When harsh war sanctions befell Montenegro, Djukanovic’s solution for rescuing the country’s exchequer was to facilitate an international cigarette-smuggling ring, in collaboration with the Italian mafia. In the process, he and his crew of crooks took a substantial share of the spoils, amassing millions offshore.
In 1996, Djukanovic switched sides, going from Milosevic’s yes man to a major Western ally in the region, paying frequent lip service to the cause of EU integrations, and the prospect of NATO membership.
Defeating the pro-Milosevic fraction of Montenegro’s ruling party (the Democratic Party of Socialists) in 1997, he laid the foundations for two decades of uncontested, authoritarian rule, during which a tight-knit group of kleptocrats would impoverish the country.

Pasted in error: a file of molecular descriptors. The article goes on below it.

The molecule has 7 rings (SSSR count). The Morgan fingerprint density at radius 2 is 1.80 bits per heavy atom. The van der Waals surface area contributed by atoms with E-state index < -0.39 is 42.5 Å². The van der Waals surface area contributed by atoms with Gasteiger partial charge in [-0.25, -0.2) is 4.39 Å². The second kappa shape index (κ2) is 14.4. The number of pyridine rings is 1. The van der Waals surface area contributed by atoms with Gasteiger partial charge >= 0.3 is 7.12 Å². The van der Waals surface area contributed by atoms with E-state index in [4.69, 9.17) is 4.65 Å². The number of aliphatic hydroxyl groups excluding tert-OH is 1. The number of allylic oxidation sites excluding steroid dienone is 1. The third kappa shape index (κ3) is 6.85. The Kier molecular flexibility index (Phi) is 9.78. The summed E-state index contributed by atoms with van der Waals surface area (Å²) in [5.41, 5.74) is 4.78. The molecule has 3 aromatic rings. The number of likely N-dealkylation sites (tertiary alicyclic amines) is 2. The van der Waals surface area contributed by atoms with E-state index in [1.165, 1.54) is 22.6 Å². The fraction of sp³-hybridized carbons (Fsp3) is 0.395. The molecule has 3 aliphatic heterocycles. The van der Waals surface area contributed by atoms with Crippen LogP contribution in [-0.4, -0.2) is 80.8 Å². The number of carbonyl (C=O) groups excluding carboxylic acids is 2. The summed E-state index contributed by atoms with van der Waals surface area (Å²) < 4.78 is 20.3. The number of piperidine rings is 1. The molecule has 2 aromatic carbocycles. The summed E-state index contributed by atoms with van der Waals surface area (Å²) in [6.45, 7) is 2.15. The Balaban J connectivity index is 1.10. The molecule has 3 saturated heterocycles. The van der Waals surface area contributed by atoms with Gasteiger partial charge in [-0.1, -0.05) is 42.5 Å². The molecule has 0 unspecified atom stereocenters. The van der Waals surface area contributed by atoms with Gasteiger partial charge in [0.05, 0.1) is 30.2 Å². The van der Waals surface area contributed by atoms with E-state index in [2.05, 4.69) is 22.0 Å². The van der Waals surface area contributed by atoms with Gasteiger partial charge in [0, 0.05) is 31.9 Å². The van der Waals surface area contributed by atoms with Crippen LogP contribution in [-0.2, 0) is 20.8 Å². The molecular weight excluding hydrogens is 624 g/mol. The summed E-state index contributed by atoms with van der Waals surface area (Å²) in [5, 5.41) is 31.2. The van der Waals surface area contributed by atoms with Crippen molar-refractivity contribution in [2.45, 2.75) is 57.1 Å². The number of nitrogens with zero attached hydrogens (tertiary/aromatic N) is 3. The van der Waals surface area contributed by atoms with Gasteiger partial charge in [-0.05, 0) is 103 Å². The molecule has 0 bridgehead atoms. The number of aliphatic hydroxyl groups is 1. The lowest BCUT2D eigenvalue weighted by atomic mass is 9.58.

Throughout the 2000s, Djukanovic led the wholesale of Montenegro’s State-owned industry.
The whole affair turned out to be a government-sponsored land grab, in which Djukanovic’s cronies took hold of companies, drained them of cash, broke them down and tossed them back to the government.
The effects were disastrous: Montenegro’s industry, whose worth in 1998 was estimated at 4.5 billion USD, was eventually sold for a combined total of 735 million euros. Of the 198 firms privatized between 1998 and 2014, 176 went bankrupt. One fourth of the country’s workforce lost their jobs and poverty went through the roof. The nation’s economy was in tatters; Djukanovic’s inner circle made a killing on it.
The quarter-century of Djukanovic’s rule has offered few ideological consistencies: from Milosevic to NATO, from vowing to create ‘an island of communism in Europe’ to embracing neoliberalism, from vehement opposition to Montenegro’s sovereignty to its most ardent proponent.
The Enemy (whether it denotes ‘the opponents of Yugoslavia’ or ‘the Serbian-backed foes of Montenegro’s independence’) is always the same: a subversive, foreign-funded, country-hating, perpetually-plotting nemesis, an idea that is both laughably weak and threateningly potent.